GARLAND, Texas — The terror group ISIS had claimed responsibility for the attack outside the Prophet Mohammed cartoon contest in Garland, Texas — and warned more attacks are to come.
In a broadcast on its official radio channel, the group said two Al Khilafa soldiers attacked the event. Al Khilafa is how ISIS refers to its soldiers.
The two gunmen, Elton Simpson and Nadir Soofi, wounded a security guard before police shot and killed them.
The ISIS radio announcer referred to Simpson and Soofi as two of their “soldiers” and “brothers.”
The announcement ended with this warning:
“We say to the defenders of the cross, the U.S., that future attacks are going to be harsher and worse. The Islamic State soldiers will inflict harm on you with the grace of God. The future is just around the corner.”
While ISIS claimed responsibility two days after the attack, there was no immediate indication that the terror group in Iraq and Syria actually had contact with the two men, who lived in Phoenix. U.S. authorities have said they are investigating whether Sunday’s shooting has any link to international terrorism,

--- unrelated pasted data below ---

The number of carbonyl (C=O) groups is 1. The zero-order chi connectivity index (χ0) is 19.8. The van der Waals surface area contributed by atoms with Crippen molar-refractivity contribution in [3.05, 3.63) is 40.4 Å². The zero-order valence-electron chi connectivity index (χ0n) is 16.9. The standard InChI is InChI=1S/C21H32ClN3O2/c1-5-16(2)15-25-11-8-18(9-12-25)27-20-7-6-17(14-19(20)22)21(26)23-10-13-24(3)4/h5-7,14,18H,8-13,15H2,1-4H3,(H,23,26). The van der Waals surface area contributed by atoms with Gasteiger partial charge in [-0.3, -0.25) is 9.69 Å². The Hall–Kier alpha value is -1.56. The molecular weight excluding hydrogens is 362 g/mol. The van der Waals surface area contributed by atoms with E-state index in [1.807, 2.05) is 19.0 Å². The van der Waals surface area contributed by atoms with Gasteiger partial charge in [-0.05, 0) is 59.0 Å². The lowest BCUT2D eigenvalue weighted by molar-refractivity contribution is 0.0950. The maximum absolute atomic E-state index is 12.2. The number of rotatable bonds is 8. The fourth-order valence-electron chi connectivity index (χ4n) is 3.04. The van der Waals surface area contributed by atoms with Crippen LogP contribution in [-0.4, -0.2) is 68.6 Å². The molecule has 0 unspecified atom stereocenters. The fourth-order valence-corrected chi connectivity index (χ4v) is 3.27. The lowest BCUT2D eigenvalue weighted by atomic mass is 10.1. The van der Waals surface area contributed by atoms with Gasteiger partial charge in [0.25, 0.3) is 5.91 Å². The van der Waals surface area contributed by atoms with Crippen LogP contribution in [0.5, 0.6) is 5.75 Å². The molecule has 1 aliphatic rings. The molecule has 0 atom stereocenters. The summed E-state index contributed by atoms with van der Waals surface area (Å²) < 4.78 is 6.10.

But there are clues that one of the gunmen was an ISIS sympathizer.
Moments before the attack, Simpson posted an ominous tweet with the hashtag #texasattack: “May Allah accept us as mujahideen.”
The tweet also said he and his fellow attacker had pledged allegiance to “Amirul Mu’mineen,” which means “the leader of the faithful.” CNN terrorism analyst Paul Cruickshank said that likely refers to ISIS leader Abu Bakr al Baghdadi.
And earlier, Simpson had asked his readers on Twitter to follow an ISIS propagandist.
After the shooting, the propagandist tweeted: “Allahu Akbar!!!! 2 of our brothers just opened fire.”
Both Twitter accounts have been deactivated.
In 2011, Simpson was convicted of making a false statement involving international and domestic terrorism. Prosecutors said he told FBI agents that he had not discussed traveling to Somalia to engage in “violent jihad” — when, in fact, he had, according to an indictment.
Simpson was sentenced to three years of probation, court records show.
Soofi, on the other hand, was relatively unknown to federal investigators, a law enforcement official told CNN.
Authorities knew of no indication the two planned to launch Sunday’s attack, another law enforcement official said.